I’ve always loved the American version of Aftermath, always thought it was the peak of the Brian Jones years and the first time Mick had his act together for an entire album. Imagine my disappointment a decade or so back, when I managed to score all the Stones’ original UK albums at Best Buy for bargain prices (if you want to know how fast the world moves, try and imagine anything like that happening at Best Buy, or any other box store now–such experiences have gone the way of searching the 45 and cutout bins at Woolworth’s and in less than half the time) and discovered that the UK version of my favorite from the Stone’s early period was missing “Paint It Black” not to mention the perfect running order of the US version, climaxing with the eleven minutes of “Going Home” one of the all time LP closers. Plus, the great, disorienting American cover–so in tune with the album’s sound–had been re-replaced by the much more generic cover it had replaced in the first place.

Aftermath (US Version) The Rolling Stones (1966)

I listened through dutifully, of course. Then I dismissed it to the shelves, where it had remained ever since. If I wanted to hear Aftermath, I got out my old US version on vinyl.

But a funny thing happened a few years ago. My replacement CD player–in every respect but one superior to the really old one that died–was supposed to be a stop-gap until I could afford a good one. Still waiting for that day (the cheap ones that are still readily available. in places like Best Buy, don’t have a cable hookup compatible with my head-phones…which are not cheap). In the meantime, I discovered the one respect in which my newer (still not very new) player was at a disadvantage compared to my old one.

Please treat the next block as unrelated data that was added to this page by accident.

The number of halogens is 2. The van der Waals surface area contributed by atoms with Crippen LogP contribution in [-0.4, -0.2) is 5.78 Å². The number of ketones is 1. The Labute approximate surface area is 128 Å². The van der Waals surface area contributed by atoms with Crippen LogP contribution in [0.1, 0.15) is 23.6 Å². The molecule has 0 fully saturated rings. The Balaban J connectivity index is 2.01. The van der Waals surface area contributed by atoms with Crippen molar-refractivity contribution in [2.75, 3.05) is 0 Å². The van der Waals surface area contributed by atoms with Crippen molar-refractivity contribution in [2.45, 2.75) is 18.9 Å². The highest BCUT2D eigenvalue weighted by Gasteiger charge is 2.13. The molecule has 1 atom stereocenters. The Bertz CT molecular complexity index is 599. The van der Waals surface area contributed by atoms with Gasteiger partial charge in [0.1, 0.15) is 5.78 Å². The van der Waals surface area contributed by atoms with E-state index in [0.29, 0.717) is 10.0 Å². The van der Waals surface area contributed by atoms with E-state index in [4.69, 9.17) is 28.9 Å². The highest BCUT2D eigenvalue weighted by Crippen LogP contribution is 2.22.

Won’t play my Rolling Stones’ CDs before Sticky Fingers. (NOTE: From Sticky Fingers on, I have everything through Emotional Rescue, but issued on the Stones’ own label, rather than ABKCO and hence playable–what this means, in practice, is that I’ve been listening to a lot of 70s Stones, about which, perhaps more later. I also have one of their later albums. Talk about things that don’t get played.)

It also won’t play my Kinks’ albums and a few others (like ABKCO’s fine Animals’ comp). Annoying. I really need to find a solution.

Meanwhile, the one place I can hear those albums (other than my computer, which I’m not fond of using as a listening station–I have enough trouble concentrating as it is!) is in my car.

And I usually listen on long trips. Which I don’t take much anymore. You know, due to being broke.

But when I do take trips, I choose the music pretty carefully. Quite often, I take things I think might deserve some sort of second chance or closer attention than I’ve been willing or able to give them previously.

This time…Aftermath.

And Between the Buttons, which I’ve never really been able to get into–and which ABKCO re-released in its American version anyway.

But first…Aftermath.

In its UK version.

Which, I learned on the back roads of southwest Georgia and southeast Alabama, is great!

I’m still not sure I can ever make the leap and completely give myself over to an Aftermath which sticks “Goin’ Home” in the middle and denies the listener “Paint it Black,” but what’s there definitely makes its own statement…and makes me want to get that good CD player real soon!

After that, I was excited for Between the Buttons. And, just like always, I stayed excited through what used to be the first side.

Between the Buttons The Rolling Stones (1967)

After that, my attention gradually wandered. Just like always. I’m still not sure why. Is it because that’s about the time Brian Jones transitioned from inspiration to “problem?” Is it merely coincidence that I’ve still never heard the followup, Their Satanic Majesties Request (their last with Jones fully on board) in its entirety? I’ll want to correct that oversight some day, but you can see where it’s not a priority when it’s unlikely I can listen to it anywhere but the car.

Meanwhile…man was Aftermath a revelation!

Don’t Shoot Me I’m Only the Piano Player Elton John (1973)